Jonathan Turley has an interesting take on the Obama Presidency. He says that Obama is the president that Nixon always wanted to be (without the criticism or impeachment I might add).
Here's a taste:
This month, I spoke at an event commemorating the 40th anniversary of the Watergate scandal with some of its survivors at the National Press Club. While much of the discussion looked back at the historic clash with President Nixon, I was struck by a different question: Who actually won? From unilateral military actions to warrantless surveillance that were key parts of the basis for Nixon’s impending impeachment, the painful fact is that Barack Obama is the president that Nixon always wanted to be.
Four decades ago, Nixon was halted in his determined effort to create an “imperial presidency” with unilateral powers and privileges. In 2013, Obama wields those very same powers openly and without serious opposition. The success of Obama in acquiring the long-denied powers of Nixon is one of his most remarkable, if ignoble, accomplishments. Consider a few examples:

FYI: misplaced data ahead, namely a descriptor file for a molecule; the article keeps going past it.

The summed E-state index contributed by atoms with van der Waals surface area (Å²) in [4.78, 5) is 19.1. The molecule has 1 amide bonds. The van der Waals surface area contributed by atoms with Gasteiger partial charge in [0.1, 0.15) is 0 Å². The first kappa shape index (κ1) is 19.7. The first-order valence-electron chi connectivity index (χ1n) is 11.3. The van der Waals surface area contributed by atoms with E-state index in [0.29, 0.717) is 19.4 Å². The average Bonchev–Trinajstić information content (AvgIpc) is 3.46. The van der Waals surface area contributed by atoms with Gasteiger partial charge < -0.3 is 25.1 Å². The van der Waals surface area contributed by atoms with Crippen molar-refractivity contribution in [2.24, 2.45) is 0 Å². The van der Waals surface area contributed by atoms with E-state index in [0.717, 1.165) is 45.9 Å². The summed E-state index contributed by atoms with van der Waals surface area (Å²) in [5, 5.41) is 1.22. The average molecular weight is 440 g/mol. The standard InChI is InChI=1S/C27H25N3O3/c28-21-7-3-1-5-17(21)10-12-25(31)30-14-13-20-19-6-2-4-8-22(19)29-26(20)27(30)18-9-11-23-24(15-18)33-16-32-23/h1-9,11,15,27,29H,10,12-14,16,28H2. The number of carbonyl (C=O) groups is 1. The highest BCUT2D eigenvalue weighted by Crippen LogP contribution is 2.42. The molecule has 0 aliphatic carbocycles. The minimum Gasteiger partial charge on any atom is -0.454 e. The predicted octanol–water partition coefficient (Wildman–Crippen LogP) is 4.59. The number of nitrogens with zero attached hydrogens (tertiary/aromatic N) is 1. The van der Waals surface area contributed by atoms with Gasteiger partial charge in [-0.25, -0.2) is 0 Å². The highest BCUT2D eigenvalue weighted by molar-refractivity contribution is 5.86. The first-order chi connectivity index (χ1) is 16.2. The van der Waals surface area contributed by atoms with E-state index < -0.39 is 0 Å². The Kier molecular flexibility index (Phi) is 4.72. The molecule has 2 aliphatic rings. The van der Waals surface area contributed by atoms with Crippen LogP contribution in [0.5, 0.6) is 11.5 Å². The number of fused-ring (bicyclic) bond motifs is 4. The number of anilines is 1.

- Warrantless surveillance
- Unilateral military action
- Kill lists
- Attacking whistle-blowers and Journalists
Long after Watergate, not only has the presidency changed. We have changed. We have become accustomed to elements of a security state such as massive surveillance and executive authority without judicial oversight. We have finally answered a question left by Benjamin Franklin in 1787, when a Mrs. Powel confronted him after the Constitutional Convention and asked, “Well, Doctor, what have we got — a republic or a monarchy?” His chilling response: “A republic, if you can keep it.”
We appear to have grown weary of the republic and traded it for promises of security from a shining political personality. Somewhere, Nixon must be wondering how it could have been this easy.